Like his other major work, The Great Terror, Conquest’s book is an attempt to make the very idea of building a communist society appear illegitimate. In the earlier book Conquest makes the claim that the “purges” of the ’30s resulted in the deaths of as many people or more than Hitler’s holocaust — over 20 million. In Harvest of Sorrow, Conquest claims more died of famine and collectivization in the Soviet Union alone than as a result of WWI in all countries put together.

The purpose of these fairy tales is to spread the idea that “anything is better than communism.” Whatever the horrors of capitalism — so this tale runs — the horrors of communism in a single country has exceeded them! Therefore, any attempt to build a classless society is inherently evil, no matter how good it sounds. Any attempt at building a “utopia” will lead inevitably to mass murder — or so the capitalists would have us believe.

Many pro-capitalist groups push the same lie. For example, the Credo of a recently-formed conservative faculty group, “Campus Coalition for Democracy” [1996 note: now called the “National Association of Scholars” – ed.] states that:

“…utopian, perfectionist and dogmatic modes of political and social thought inevitably carry within them the seeds of elitism, contempt for the ordinary individual and the embrace of violence as a favored political instrument. Anti-Communism is an eminently respectable intellectual posture… As Susan Sontag recently put it, ‘Communism … is a variant, the most successful variant, of fascism’.” 5.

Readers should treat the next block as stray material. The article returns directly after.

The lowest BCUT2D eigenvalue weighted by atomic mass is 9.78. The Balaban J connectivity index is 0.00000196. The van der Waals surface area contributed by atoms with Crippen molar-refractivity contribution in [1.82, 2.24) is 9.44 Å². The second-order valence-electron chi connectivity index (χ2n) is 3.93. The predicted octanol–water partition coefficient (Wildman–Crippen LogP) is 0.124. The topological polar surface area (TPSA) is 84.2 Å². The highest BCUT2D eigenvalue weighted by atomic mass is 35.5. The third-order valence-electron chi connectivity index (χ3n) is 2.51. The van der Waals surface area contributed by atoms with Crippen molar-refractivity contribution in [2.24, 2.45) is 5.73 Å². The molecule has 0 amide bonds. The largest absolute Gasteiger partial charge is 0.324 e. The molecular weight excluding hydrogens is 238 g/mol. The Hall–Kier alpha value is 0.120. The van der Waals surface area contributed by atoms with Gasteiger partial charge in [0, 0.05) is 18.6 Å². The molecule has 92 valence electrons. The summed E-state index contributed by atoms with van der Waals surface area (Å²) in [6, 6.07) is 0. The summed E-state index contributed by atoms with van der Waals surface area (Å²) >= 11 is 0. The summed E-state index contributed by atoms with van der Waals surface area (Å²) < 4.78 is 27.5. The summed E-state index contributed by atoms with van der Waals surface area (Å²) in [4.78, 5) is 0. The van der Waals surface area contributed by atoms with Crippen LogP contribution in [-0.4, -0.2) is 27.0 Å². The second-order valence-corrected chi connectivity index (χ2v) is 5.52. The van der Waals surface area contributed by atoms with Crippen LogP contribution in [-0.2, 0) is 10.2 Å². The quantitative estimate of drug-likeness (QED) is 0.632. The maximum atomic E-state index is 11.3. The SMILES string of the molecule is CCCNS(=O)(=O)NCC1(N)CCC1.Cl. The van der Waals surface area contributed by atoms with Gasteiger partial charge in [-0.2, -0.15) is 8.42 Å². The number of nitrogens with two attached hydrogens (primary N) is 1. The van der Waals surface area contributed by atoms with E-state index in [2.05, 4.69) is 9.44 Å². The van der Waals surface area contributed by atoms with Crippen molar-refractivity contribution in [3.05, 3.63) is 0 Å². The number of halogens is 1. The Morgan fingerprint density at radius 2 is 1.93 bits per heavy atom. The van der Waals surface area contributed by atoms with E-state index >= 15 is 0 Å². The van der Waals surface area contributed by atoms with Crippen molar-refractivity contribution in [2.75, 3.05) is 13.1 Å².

These days the idea that Stalin was worse than Hitler is actively promoted to justify fascist anti-communism. According to Reader’s Digest editor Eugene Methvin, “Hitler’s plus-or- minus 11 million are no match for Stalin’s killings; one is tempted to say that Hitler was not even in Stalin’s league.” 6.

A recent article in the New York Times Magazine on the rise of neo-fascism in Europe was critical of recent right-wing apologists for German fascism. The only point on which the Times writer agreed with an apologist for Nazism was that “Stalin arguably killed more people than did Hitler.” The German rightist, Ernst Nolte, has recently blamed all of Nazism on the USSR, and has received publicity and support from the Frankfurter Allgemeine Zeitung, one of West Germany’s major daily newspapers whose editor, Joachim Fest wrote an apologetic biography of Hitler 15 years ago. 7. All these capitalist calumnies rely heavily on phony Conquest-type analysis and phenomenal casualties for them to carry any weight whatsoever. The great value these lies have for the capitalists explains why there is little or no refutation of them in the media. The benefits of the anti-Stalin lies may be summarized: